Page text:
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Big Orange Slide

Saturday, April 19th, 2014

Brand new narratives

October 18, 2011 by Joel Derksen

Illustration by Nancy Ng

Over the past decade, the concept of a “brand” has changed steadily yet dramatically.
With new technologies, media, and methods of engagement, a company’s brand has had to adapt to new terrain in order to stay competitive. The broadcasting model of branding, with the “one true way” and safe-zones defined by measuring sticks, is an early modernist idea. Now, brand standards must learn to reflect the idea of fragmentation, complexity, and constantly changing points of engagement while still remaining coherent.

How does a brand change from a distinctly early-mid-20th century concept to an engaging, believable and sociable entity?

The answer is succinct and deceptively simple: Brands are for cows. Stories are for people.

Look at novels, fables, myths, legends. Each a testament to how a compelling narrative can transcend generations, ethnicity and geography. The same can be said for mediums — Homer’s poetry bridged the gap between the written and spoken word. The parallel can be drawn to a compelling brand narrative. A good story is transcendant, no matter what the medium, the time, the place, or the way we engage with it.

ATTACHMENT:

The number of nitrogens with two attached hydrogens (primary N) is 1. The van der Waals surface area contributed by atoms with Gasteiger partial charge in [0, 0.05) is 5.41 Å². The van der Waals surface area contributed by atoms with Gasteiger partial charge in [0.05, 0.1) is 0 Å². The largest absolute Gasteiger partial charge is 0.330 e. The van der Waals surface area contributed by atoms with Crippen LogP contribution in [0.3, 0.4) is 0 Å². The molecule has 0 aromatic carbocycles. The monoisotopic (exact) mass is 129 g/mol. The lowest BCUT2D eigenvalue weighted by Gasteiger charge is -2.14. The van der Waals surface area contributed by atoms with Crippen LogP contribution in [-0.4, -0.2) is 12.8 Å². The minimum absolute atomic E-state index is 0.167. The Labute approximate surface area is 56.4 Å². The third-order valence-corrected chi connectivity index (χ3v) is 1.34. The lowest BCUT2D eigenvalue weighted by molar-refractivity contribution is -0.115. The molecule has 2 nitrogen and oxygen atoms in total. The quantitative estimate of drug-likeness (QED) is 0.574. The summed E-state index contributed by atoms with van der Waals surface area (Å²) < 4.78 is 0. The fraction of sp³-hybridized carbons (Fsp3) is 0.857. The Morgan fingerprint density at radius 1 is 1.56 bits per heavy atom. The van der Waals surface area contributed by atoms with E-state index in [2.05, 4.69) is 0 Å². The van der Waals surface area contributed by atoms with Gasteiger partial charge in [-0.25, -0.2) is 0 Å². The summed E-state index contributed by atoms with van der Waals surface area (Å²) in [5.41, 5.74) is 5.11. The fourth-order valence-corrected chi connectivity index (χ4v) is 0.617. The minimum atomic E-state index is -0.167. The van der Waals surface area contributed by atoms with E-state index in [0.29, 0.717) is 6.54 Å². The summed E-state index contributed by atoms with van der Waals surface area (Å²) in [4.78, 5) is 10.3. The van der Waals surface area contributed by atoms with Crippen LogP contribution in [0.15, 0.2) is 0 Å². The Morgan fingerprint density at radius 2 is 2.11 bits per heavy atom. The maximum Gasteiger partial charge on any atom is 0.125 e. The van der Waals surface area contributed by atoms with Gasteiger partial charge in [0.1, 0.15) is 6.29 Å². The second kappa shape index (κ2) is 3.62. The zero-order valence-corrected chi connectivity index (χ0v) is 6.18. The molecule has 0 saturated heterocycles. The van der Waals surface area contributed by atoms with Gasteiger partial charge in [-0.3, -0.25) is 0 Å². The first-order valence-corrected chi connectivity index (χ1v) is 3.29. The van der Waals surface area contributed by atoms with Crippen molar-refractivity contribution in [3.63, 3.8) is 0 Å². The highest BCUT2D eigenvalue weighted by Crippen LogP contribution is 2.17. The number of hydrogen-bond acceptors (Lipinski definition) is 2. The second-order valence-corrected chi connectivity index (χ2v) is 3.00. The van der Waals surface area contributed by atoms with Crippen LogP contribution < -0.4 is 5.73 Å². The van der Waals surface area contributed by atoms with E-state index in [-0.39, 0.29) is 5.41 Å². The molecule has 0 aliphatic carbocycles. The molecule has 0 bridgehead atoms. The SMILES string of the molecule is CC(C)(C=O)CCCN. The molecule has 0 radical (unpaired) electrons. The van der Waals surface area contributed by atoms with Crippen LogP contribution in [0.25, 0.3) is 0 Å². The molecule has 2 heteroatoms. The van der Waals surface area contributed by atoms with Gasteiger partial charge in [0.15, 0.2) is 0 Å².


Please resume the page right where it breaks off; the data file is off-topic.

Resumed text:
Which leads to the next question. What does that mean for the modern company? For the past 50-odd years, the brand has been limited to a book that defined typography, whitespace, and printing colours. It was seen as a fixed, immovable monolith in a world where a brand projected into the ether.
It means that we have to let go of our concept of the almighty corporate identity standards that dictate each and every measured movement, and a shift from the prescriptive to the descriptive.

By opening a brand to the idea of narrative, we also have to consider what this implies: A narrative has ebbs, peaks, flows. A narrative has a personality. A beginning, middle and end. It is also potentially flawed.

Creatively, it means development of an authentic voice, one told over years. Even decades.
And it means the willful bending and breaking of pre-supposed “brand standards” to retain an authentic perspective.

Crafting a proper story may take a lifetime. But patience, in this case, will be well rewarded.

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